Frozen Fruit and Lavender Bark for Dogs

Amy Tokic
by Amy Tokic
Break off a piece of this honey-sweetened frozen bark for your dog… and while you’re at it, get a piece for yourself!

We’re celebrating the final days of summer with a cool treat that’s good for dogs and humans. Break off a piece of our Frozen Fruit and Lavender Bark – one piece for you and one piece for your pooch! You’ll notice that I used K9 Honey in this recipe – I met the makers at SuperZoo, who let me taste their delicious honey. It is be labelled for dogs, but it’s fine for people to eat, too. The folks at K9 Honey know their bees, and make their honey by gently blending it with bee pollen from nine geographic regions. I love trying out new pet products, especially from people who are passionate about what they make!

Frozen Fruit and Lavender Bark for Dogs

Makes about 20 pieces


2 cups plain yogurt

1/4 cup K9 Honey

2 cups fruit (I used blueberries, strawberries, raspberries, and blackberries – but you can choose your dog’s favorite fruit)

½ teaspoon dried lavender (I used lavender from my garden)


  1. In a large bowl, whisk together the yogurt, honey, and lavender.
  2. Larger fruits need to be removed of stems and pits, and cut down into small, bite-sized pieces. Raspberries and blueberries can be used whole. Gently stir the fruit into the yogurt mixture until just combined.
  3. Pour the yogurt onto a baking sheet lined with parchment paper, using a spatula to spread it out smoothly and evenly. The fruit may need a bit of a press with the spatula to even out the surface.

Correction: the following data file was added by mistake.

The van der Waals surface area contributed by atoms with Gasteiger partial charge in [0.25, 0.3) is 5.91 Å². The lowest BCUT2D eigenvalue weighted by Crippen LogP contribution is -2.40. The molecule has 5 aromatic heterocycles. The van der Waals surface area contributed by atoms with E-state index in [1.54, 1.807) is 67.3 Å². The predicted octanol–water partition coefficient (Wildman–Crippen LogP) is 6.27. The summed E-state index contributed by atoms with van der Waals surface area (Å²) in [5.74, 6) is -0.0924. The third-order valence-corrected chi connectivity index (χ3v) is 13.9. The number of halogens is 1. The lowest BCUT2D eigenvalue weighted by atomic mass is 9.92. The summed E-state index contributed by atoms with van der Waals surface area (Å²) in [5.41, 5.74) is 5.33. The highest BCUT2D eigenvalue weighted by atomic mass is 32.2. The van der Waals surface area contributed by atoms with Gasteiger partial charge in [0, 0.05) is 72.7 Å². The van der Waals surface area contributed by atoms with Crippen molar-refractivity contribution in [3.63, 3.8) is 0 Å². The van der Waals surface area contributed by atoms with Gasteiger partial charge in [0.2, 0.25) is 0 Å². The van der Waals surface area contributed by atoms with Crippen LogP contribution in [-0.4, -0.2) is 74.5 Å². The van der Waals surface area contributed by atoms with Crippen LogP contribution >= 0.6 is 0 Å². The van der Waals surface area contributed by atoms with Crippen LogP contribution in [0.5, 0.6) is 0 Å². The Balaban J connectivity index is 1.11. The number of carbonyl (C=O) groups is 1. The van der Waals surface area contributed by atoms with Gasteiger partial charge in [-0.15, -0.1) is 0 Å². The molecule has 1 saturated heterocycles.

4. Freeze baking sheet overnight.
  5. Remove from freezer and cut or break the sheet of yogurt into pieces.
  6. Store yogurt bark in a freezer-safe container or bag, separating the layers of bark (so they don’t freeze into a bark sandwich!) with parchment paper.
Amy Tokic
Amy Tokic

Amy Tokic, Editor of, is a passionate animal lover and proud pet parent of Oscar, a Shih Tzu/Chihuahua cross, and Zed, a Japanese Chin. Her love of animals began in kindergarten, when she brought her stuffed dog Snoopy into class with her every day. Now, she writes about her adventures in pet ownership and tirelessly researches products, news and health related issues she can share with other animal enthusiasts. In her free time, Amy loves perusing used book and record stores, obsessing over the latest pet products available and chasing squirrels with wild abandon (a habit attributed to spending too much time with her pooches).

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